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cladking
Posted (edited)
On 11/29/2020 at 4:21 AM, Wepwawet said:

Yes they do, and I think the analogy is apt, but where I differ is in the way this is often portrayed as many minds linked to form a single entity, as was thought with flocking birds. Unity of purpose and one individual reacting to another to another and so on in a loop will look like a single mind in it's operation. Maybe it's just perspective. We, as I said, don't ascribe a mass mind to us as we know we are all individuals, as Terry Jones pointed out in The Life of Brian, but we see ourselves as top dog and different to all other life on this planet. We cooperate willingly, "they" are just automata following blind instinct, "beasts of the field" and all that. So the researchers, and I'm not disparaging them as this is fascinating stuff and they know more than me, maybe guilty of "pre-programmed arrogance" that has existed for a long time in our societies, or at least Western society which still in the main views us as "special", or "made in the image of god", a bad baseline from which to look at the intelligence of non human life.

There an issue here with semantics and splitting hairs as well, something I can be guilty of, though my purpose is to look at non human intelligence in as detached a way as possible. Then, as I think has already been pointed out, we look down at ants and decide they are not much more than automata, but there will be life out in the universe that will look down on us, and may see nothing more than a "mass mind", to their lofty intellect.

I agree!!!!!!

 

There is no such thing as a mass mind.  There are merely millions of individuals who speak the same language that is tied to the laws of nature (as ants understand them) and think exactly alike.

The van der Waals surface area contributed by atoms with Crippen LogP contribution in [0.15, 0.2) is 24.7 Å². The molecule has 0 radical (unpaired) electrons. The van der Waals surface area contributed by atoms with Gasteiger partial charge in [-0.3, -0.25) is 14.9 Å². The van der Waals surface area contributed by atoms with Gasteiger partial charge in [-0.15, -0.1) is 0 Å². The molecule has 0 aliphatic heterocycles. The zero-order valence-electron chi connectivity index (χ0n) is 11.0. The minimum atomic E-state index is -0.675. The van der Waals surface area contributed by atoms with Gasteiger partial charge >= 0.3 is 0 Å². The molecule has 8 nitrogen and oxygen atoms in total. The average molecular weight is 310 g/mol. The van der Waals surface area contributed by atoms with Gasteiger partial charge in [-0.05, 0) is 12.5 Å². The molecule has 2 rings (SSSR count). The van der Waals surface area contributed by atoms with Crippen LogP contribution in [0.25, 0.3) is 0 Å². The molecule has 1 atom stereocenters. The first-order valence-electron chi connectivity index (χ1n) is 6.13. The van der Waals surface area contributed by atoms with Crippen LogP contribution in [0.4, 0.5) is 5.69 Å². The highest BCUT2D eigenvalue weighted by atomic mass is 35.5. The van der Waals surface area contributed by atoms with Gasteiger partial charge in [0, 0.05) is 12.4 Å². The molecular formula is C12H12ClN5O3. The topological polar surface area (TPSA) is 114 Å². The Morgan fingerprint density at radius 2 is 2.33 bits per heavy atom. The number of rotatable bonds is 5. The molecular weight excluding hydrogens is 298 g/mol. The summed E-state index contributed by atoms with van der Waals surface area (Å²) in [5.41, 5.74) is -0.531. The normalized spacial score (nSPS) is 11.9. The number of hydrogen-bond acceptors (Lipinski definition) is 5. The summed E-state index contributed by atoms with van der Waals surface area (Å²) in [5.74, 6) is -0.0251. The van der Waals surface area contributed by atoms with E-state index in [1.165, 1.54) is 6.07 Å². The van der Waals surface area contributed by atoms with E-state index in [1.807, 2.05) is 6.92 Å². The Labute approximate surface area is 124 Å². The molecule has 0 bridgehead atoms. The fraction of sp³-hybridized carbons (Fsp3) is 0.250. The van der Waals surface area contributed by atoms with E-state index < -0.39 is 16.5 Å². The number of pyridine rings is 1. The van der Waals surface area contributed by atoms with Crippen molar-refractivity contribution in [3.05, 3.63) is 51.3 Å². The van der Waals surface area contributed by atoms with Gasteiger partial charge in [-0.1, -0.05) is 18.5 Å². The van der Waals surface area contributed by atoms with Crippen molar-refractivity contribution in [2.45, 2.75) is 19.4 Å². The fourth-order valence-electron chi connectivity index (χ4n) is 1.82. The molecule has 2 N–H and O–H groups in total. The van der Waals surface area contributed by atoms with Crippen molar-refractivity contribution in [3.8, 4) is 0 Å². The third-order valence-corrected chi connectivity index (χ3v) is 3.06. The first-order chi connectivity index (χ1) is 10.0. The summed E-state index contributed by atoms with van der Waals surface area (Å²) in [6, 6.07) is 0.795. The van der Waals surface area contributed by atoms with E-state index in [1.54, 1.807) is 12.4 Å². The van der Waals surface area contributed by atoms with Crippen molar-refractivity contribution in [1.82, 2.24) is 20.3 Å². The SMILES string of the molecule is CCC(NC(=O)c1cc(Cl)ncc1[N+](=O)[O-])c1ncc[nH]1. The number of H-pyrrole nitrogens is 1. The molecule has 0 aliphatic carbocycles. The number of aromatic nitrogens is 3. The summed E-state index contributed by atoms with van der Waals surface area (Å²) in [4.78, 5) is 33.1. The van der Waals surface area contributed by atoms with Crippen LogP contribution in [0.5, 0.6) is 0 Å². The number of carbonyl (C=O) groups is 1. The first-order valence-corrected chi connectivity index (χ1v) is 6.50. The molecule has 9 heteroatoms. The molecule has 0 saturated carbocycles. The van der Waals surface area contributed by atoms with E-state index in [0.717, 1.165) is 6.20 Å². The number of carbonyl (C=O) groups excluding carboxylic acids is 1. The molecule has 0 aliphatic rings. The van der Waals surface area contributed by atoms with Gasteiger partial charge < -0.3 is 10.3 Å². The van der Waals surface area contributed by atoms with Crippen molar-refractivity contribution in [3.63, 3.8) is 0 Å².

People want to believe that human achievement springs from "intelligence" but in fact it springs from complex language that is capable of building  knowledge over the generations. Other equally intelligent species lack this ability to use language.  But our language makes us each different because we each have different models of reality upon which we act.  

Edited by cladking
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Hanslune
1 hour ago, cladking said:

I agree!!!!!!

 

There is no such thing as a mass mind.  There are merely millions of individuals who speak the same language that is tied to the laws of nature (as ants understand them) and think exactly alike. 

People want to believe that human achievement springs from "intelligence" but in fact it springs from complex language that is capable of building  knowledge over the generations. Other equally intelligent species lack this ability to use language.  But our language makes us each different because we each have different models of reality upon which we act.  

So, still going on and on about your 'ancient language' shtick ...so after talking about it for fifteen years have you ever published your research and data that supports this idea or do you still hold to 'I say it exists based on my saying so'?

Please link to the website, paper, book or other coherent source where you explain all this?

 

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Abramelin
Posted (edited)
4 hours ago, Abramelin said: